So what about user education on security?

So what about user education on security?

Summary: CNET's Joris Evers writes about one security expert who says education users on computer security in the enterprise setting is "pointless".  Doctoral candidate Stefan Gorling, speaking at the Virus Bulletin Conference, said:"I don't believe user education will solve problems with security because security will always be a secondary goal for users," Gorling said.

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TOPICS: Security
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CNET's Joris Evers writes about one security expert who says education users on computer security in the enterprise setting is "pointless".  Doctoral candidate Stefan Gorling, speaking at the Virus Bulletin Conference, said:

"I don't believe user education will solve problems with security because security will always be a secondary goal for users," Gorling said. "In order for security to work, it must be embedded in the process. It must be designed so that it does not conflict with the users' primary goal.

It can't work if it interferes."

Some of attendees agreed while others vehemently disagreed.

The trick is to know what you're talking about and to bring the information in a format people understand, said Peter Cooper, a support and education specialist at Sophos, a security company based in England.

"It is a long process, but if we admit defeat now we're just going to go to hell in a handbasket," Cooper said. "Education in every area works."

I agree with Cooper.  I understand trying to educate some users is like talking to the wall, but that does not mean we shouldn't try. I do know, from working with home users on my SpywareWarrior forum, where volunteers help users get free of malware, that some will probably never change their online behaviors, even when confronted with proof that their online carelessness is what got them infected. We had one user whose ID had been stolen by a keylogger and password-stealing trojan, and his bank account had been wiped out.  When told that he needed to update his Windows to Service Pack 2 and avoid file sharing, he insisted that he wouldn't change. Eventually we scared him into updating to SP 2, installing a bi-directional firewall, and scanning any downloaded files for malware before opening them. Getting him to update to SP 2 took about 2 months and literally scores of posts, but finally he did it.

There are some interesting points of view in the talkbacks to Evers' article, but the first commenter got it right.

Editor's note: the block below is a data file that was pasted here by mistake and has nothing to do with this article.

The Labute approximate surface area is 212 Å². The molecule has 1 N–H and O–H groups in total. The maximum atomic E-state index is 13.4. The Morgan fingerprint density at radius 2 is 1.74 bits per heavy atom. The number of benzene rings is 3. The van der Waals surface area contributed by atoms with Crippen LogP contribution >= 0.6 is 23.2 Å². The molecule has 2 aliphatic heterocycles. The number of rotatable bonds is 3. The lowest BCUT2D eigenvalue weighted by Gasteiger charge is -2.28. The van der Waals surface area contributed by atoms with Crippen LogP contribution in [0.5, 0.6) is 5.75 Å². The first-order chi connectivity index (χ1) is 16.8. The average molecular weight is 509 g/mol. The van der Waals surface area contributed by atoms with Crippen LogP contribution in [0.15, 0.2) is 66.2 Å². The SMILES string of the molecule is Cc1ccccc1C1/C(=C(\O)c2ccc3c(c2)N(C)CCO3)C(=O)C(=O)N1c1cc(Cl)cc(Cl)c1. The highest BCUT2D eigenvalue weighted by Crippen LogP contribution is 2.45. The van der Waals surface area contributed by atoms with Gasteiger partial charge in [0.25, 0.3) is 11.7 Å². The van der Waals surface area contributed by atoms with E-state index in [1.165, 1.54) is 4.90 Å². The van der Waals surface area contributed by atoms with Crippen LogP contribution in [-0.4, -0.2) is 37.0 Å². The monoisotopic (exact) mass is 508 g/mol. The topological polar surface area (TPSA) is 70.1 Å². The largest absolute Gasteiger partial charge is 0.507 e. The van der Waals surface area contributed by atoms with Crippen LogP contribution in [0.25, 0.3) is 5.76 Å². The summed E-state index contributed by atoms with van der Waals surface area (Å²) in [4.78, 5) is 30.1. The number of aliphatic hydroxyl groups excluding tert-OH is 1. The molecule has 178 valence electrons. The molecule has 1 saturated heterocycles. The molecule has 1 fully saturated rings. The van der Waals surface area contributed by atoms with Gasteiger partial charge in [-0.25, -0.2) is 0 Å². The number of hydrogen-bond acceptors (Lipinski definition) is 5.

EVERYONE, and I do mean EVERYONE, should be worrying about security. While at large corporations security is the primary concern of IT all users should be educated about it and be concerned about it.

At my forum, when we have repeat users, coming back for help a second or third time, I feel that we failed to properly educate them. It becomes frustrating at times, but we must keep working at educating users. To not do so is pure foolishness and inexcusable in my opinion.

 

Topic: Security

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  • Question ...

    Nice article, but how many users have experience with installing software on a computer (I don't count installing games as installing software)and use the appropriate settings for a max security?

    The answer as I see it: not many... And that's even made worse when you take into consideration that a large PC seller, such as Dell, IBM or any other company, is delivering PC's with an OS installed at the lowest basic level which is possible and with about the same level of security.

    or do you have another idea about it?
    Arnout Groen
    • You're probably right

      I don't disagree with what you said at all. Many people don't have experience installing software or don't how set up security on their machine. There will always be people who don't care enough to learn, until their machine becomes trashed with malware, and some don't even learn then. But there are people who want to learn. Both types need education. Sometimes I think people should have to pass a test before they can use a computer, something like getting a drivers license before they can legally drive a car.
      Suzi_z
  • Not just attitudes.

    People whose profession is defeating security are going to have a good success rate. Test enough people in enough ways and even someone responsible is going to be fooled.

    I remember an article about someone testing security who sent a malware attachment labeled Pending Layoffs. The impulse to open that attachment quickly could easily overcome longstanding caution.